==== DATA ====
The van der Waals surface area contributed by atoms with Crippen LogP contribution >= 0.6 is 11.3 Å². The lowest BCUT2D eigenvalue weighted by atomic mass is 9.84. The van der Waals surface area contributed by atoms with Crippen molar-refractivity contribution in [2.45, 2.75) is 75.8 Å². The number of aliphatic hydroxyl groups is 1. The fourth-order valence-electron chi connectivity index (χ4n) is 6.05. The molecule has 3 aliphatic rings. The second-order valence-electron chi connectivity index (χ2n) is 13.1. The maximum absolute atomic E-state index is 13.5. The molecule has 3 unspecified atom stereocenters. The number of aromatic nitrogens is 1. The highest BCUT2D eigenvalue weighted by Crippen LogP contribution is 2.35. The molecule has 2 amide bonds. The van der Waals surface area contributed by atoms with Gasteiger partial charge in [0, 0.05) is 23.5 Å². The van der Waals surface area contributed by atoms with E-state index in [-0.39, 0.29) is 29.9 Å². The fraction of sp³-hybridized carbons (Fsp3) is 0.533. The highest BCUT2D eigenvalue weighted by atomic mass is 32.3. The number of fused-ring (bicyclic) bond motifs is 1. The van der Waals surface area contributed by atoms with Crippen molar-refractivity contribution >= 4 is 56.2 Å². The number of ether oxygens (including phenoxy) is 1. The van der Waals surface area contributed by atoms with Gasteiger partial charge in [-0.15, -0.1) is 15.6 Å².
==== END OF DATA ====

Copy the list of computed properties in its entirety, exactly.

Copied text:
The van der Waals surface area contributed by atoms with Crippen LogP contribution >= 0.6 is 11.3 Å². The lowest BCUT2D eigenvalue weighted by atomic mass is 9.84. The van der Waals surface area contributed by atoms with Crippen molar-refractivity contribution in [2.45, 2.75) is 75.8 Å². The number of aliphatic hydroxyl groups is 1. The fourth-order valence-electron chi connectivity index (χ4n) is 6.05. The molecule has 3 aliphatic rings. The second-order valence-electron chi connectivity index (χ2n) is 13.1. The maximum absolute atomic E-state index is 13.5. The molecule has 3 unspecified atom stereocenters. The number of aromatic nitrogens is 1. The highest BCUT2D eigenvalue weighted by Crippen LogP contribution is 2.35. The molecule has 2 amide bonds. The van der Waals surface area contributed by atoms with Gasteiger partial charge in [0, 0.05) is 23.5 Å². The van der Waals surface area contributed by atoms with E-state index in [-0.39, 0.29) is 29.9 Å². The fraction of sp³-hybridized carbons (Fsp3) is 0.533. The highest BCUT2D eigenvalue weighted by atomic mass is 32.3. The number of fused-ring (bicyclic) bond motifs is 1. The van der Waals surface area contributed by atoms with Crippen molar-refractivity contribution >= 4 is 56.2 Å². The number of ether oxygens (including phenoxy) is 1. The van der Waals surface area contributed by atoms with Gasteiger partial charge in [-0.15, -0.1) is 15.6 Å².